In October 2001, Asia Society presented The Floating Box: A Story in Chinatown in association with the Museum of Chinese in America (MOCA) and Music From China. The chamber opera charted the journey of one immigrant family across continents, languages, and generations, and was inspired by oral histories of Chinese Americans living in New York’s Chinatown. With music by Jason Kao Hwang and libretto by Catherine Filloux, the piece incorporated Chinese and western instruments with influences as diverse as jazz, samba, Gregorian chant, and Chinese music. The Floating Box was the inaugural performance in a season celebrating the opening of Asia Society’s newly renovated home in New York. (Jack Vartoogian)
Chinese-born American architect I.M. Pei (right) and wife Eileen Pei attend Asia Society New York’s 2004 Annual Dinner, themed “The China Connection,” at the Waldorf Astoria New York. Pei, who turns 99 this year, is widely considered one of the world’s greatest architects. His projects have included the Pei Pyramid in the courtyard of the Louvre Museum in Paris, The Bank of China Tower in Hong Kong, and the East Building of the National Gallery of Art in Washington, D.C. In 2009, Asia Society Washington, D.C., presented Pei with a Cultural Achievement Award. (Elsa Ruiz)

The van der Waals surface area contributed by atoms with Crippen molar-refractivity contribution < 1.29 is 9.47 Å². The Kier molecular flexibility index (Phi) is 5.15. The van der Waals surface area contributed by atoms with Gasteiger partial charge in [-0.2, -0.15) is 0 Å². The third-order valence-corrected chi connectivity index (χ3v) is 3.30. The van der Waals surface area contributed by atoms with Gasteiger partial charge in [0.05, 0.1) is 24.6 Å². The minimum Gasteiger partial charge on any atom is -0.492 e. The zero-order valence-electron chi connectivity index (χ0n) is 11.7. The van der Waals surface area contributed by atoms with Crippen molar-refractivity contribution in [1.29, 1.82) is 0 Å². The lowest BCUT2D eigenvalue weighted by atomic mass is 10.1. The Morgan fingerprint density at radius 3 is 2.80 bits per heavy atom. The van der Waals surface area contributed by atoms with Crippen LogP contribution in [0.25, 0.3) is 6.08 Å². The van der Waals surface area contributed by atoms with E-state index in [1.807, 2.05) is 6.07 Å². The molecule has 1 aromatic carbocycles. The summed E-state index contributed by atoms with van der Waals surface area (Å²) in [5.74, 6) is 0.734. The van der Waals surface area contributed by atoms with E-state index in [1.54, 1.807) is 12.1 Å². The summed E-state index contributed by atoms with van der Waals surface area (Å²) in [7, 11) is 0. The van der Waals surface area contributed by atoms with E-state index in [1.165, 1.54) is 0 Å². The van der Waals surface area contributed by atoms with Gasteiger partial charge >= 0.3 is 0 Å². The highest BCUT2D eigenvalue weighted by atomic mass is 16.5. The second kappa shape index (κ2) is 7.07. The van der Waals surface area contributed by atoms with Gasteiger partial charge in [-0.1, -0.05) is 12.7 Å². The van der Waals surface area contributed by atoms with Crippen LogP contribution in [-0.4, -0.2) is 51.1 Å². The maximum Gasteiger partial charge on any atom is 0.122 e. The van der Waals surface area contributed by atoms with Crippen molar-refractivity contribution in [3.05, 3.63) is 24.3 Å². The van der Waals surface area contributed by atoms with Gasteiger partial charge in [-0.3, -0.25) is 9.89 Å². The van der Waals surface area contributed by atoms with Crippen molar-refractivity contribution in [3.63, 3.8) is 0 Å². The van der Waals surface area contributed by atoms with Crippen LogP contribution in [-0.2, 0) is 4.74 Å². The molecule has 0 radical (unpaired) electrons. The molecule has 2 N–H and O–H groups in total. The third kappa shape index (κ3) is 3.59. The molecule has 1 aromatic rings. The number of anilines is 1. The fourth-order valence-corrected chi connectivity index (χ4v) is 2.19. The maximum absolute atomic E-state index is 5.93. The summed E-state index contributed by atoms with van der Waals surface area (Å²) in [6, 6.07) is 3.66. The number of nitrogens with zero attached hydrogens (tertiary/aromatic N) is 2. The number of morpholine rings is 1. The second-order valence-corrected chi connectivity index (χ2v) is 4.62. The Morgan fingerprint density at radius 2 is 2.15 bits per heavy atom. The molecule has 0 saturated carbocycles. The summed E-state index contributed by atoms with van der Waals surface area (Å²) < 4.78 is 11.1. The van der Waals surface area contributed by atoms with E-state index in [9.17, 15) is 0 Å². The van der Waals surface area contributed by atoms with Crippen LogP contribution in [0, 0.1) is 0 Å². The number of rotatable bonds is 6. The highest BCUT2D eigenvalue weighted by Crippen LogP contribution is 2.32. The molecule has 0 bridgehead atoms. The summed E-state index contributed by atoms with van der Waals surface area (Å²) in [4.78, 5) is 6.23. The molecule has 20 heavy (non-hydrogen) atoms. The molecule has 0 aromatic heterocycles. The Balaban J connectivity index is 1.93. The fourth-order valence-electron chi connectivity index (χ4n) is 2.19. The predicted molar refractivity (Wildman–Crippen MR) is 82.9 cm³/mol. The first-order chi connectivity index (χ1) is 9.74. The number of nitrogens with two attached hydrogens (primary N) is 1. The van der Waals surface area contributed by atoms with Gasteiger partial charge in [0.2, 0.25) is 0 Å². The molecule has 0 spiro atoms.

In May 2002, Japanese Prime Minister Junichiro Koizumi attended a dinner hosted by Asia Society in Sydney, Australia. During his address at the dinner, which came on the heels of his meeting with Australian Prime Minister John Howard, Koizumi highlighted goals of cooperation between Japan and Australia and donned a rabbit skin cowboy hat given to him by Asia Society. “I came to Australia,” Koizumi said, “to let you know that Japan seeks to deepen the spirit of cooperation between us.” To expand its reach in the Asia-Pacific region, Asia Society opened a center in Australia in 1997. Today there are 12 Asia Society centers; the newest opened in Zurich, Switzerland, in January 2016.
Ambassador Richard C. Holbrooke, distinguished diplomat and then Asia Society Chairman, meets traditional wrestlers in Mongolia on a stop during the 2007 Williamsburg Conference held in Ulaanbaatar. Holbrooke served as Chairman of Asia Society’s Board of Trustees from 2002 to 2009. During his tenure, Holbrooke oversaw the creation of the Center on U.S.- China Relations, as well as the establishment of new centers in Mumbai and Seoul.